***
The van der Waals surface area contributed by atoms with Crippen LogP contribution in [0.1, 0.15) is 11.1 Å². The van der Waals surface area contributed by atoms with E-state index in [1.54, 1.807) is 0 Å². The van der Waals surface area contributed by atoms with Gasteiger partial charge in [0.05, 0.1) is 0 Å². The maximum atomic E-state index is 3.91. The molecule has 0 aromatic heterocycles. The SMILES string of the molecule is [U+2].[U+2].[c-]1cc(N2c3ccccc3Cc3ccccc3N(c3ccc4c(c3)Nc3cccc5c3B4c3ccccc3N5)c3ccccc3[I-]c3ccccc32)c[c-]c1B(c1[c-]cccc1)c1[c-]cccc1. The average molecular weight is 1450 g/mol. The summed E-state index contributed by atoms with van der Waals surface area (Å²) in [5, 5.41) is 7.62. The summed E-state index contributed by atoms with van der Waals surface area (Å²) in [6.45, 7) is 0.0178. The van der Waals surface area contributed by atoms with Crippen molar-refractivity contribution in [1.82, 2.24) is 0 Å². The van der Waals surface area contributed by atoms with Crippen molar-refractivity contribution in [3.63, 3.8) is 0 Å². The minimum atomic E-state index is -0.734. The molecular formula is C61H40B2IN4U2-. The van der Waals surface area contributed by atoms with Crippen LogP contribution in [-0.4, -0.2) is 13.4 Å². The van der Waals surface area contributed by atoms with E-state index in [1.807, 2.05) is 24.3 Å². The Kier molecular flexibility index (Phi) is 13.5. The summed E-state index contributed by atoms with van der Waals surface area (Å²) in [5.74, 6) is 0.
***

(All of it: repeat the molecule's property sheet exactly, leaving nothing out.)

The van der Waals surface area contributed by atoms with Crippen LogP contribution in [0.1, 0.15) is 11.1 Å². The van der Waals surface area contributed by atoms with E-state index in [1.54, 1.807) is 0 Å². The van der Waals surface area contributed by atoms with Gasteiger partial charge in [0.05, 0.1) is 0 Å². The maximum atomic E-state index is 3.91. The molecule has 0 aromatic heterocycles. The SMILES string of the molecule is [U+2].[U+2].[c-]1cc(N2c3ccccc3Cc3ccccc3N(c3ccc4c(c3)Nc3cccc5c3B4c3ccccc3N5)c3ccccc3[I-]c3ccccc32)c[c-]c1B(c1[c-]cccc1)c1[c-]cccc1. The average molecular weight is 1450 g/mol. The summed E-state index contributed by atoms with van der Waals surface area (Å²) in [5, 5.41) is 7.62. The summed E-state index contributed by atoms with van der Waals surface area (Å²) in [6.45, 7) is 0.0178. The van der Waals surface area contributed by atoms with Crippen molar-refractivity contribution in [1.82, 2.24) is 0 Å². The van der Waals surface area contributed by atoms with Crippen molar-refractivity contribution in [3.63, 3.8) is 0 Å². The minimum atomic E-state index is -0.734. The molecular formula is C61H40B2IN4U2-. The van der Waals surface area contributed by atoms with Crippen LogP contribution in [-0.4, -0.2) is 13.4 Å². The van der Waals surface area contributed by atoms with E-state index in [1.807, 2.05) is 24.3 Å². The Kier molecular flexibility index (Phi) is 13.5. The summed E-state index contributed by atoms with van der Waals surface area (Å²) in [5.74, 6) is 0.